Training move would 'kill off' PGCE, dons warn
Government plans to shift initial teacher training into schools could "kill off" the PGCE and "wipe out" university education departments, experts have warned.
Michael Gove last week announced major reforms that will shift students "out of college and into the classroom", a move that would see funding reallocated to heads away from lecturers.
Speaking last week, the Education Secretary said: "Teaching is a craft and it is best learnt as an apprentice observing a master craftsman or woman. Watching others, and being rigorously observed yourself as you develop, is the best route to acquiring mastery in the classroom."
Currently, about 33,000 people train as teachers in universities every year and just 5,000 train in schools.
James Noble-Rogers, executive director of the Universities' Council for the Education of Teachers, which represents teacher trainers, warned that if this proportion were changed it would cause havoc.
"This will wipe out some good-quality provision in universities across the board and will have a destabilising effect on a system which has consistently been rated as good and excellent by Ofsted," he said.
"This has the potential to dumb down training."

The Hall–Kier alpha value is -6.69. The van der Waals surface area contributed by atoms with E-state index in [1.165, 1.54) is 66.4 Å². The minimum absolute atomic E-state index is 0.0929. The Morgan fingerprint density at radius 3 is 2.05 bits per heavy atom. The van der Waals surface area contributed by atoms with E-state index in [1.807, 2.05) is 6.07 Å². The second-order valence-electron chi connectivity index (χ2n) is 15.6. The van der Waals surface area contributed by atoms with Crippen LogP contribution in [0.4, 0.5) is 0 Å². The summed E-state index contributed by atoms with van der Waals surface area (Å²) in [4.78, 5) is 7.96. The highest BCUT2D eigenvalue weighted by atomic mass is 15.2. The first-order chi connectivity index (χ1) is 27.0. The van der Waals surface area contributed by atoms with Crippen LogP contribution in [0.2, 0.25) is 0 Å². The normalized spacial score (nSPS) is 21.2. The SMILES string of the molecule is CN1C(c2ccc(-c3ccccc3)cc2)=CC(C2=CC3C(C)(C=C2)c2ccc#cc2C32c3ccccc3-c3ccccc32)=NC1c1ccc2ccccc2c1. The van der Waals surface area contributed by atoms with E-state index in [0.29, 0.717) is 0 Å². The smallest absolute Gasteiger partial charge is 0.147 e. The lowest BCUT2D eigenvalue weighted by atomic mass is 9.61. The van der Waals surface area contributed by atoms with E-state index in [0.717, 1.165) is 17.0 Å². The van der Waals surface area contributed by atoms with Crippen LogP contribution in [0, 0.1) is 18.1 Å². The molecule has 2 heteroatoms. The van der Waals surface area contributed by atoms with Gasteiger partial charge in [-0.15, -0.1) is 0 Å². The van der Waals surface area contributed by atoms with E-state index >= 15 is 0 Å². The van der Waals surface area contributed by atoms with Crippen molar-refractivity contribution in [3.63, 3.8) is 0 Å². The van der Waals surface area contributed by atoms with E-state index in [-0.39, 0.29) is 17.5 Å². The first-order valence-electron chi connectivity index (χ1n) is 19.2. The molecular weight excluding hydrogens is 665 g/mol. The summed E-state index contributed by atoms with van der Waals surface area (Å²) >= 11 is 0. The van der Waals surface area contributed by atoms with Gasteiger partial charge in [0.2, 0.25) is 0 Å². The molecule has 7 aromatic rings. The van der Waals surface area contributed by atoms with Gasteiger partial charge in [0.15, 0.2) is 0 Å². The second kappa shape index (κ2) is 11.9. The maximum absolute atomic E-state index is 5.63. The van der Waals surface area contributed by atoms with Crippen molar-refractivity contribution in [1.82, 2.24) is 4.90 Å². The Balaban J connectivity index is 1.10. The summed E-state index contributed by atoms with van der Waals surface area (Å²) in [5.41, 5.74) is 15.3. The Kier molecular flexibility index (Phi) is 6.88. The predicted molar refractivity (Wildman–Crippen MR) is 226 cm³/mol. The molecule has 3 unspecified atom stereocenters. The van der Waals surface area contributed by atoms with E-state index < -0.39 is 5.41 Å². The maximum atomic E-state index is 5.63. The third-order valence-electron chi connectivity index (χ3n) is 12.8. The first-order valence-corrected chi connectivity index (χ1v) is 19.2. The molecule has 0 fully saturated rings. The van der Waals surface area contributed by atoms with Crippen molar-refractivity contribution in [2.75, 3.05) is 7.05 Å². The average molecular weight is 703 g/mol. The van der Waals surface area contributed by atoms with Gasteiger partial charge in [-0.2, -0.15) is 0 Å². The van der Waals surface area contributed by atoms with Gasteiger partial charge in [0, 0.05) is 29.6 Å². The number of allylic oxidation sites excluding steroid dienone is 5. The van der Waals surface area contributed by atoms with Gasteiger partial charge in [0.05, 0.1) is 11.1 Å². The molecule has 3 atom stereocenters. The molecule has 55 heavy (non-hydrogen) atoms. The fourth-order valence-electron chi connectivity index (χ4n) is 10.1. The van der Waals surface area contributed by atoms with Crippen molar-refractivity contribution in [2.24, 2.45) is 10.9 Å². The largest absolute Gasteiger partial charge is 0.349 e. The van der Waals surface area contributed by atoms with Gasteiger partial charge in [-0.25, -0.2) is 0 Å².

PGCE students already spend the majority of their time getting practical experience - they have to have worked in two schools for six months in order to qualify.
Jeremy Burke, head of secondary school training courses at King's College, London, said: "Pulling funding will kill off the PGCE because universities wouldn't be able to afford to run them and management will close them down if they can't pay.
"I don't see why any graduate would go into a job described as a 'craft'."
Critics point to research from teaching union the NUT that found students training in schools get less support and are not as confident as their counterparts in universities.
"If you want high-quality teachers their training needs to have a mixture of practice and theory," said John Bangs, the union's head of education.
Chris Keates, general secretary of teaching union the NASUWT, said: "This is absolute nonsense. Michael Gove clearly doesn't realise there are already plenty of classroom-based routes into teaching.
"His plans will devalue the profession and take away all the excellence built up around it - you wouldn't expect doctors or lawyers to be able to qualify just from watching others. We will end up with a system nobody respects."
Those who run school-based courses have also stressed the importance of universities to their training.
Martin Thompson, chair of the National Association of School-Based Teacher Trainers, said: "We welcome the fact training schools will be given a high priority, but teaching is more than a craft. Students need to learn about education theories; it's very important they are educated themselves as well as trained."
Alan Tricoglus, head of Lobley Hill Primary in Gateshead, works in partnership with 41 schools to train 30 new teachers every year, supported by Northumbria University.
"Of course I would welcome the expansion of high-quality provision such as ours, but I feel there is a place for a mixed economy in teacher training," he said. "We must work side by side with universities, different courses appeal to different entrants."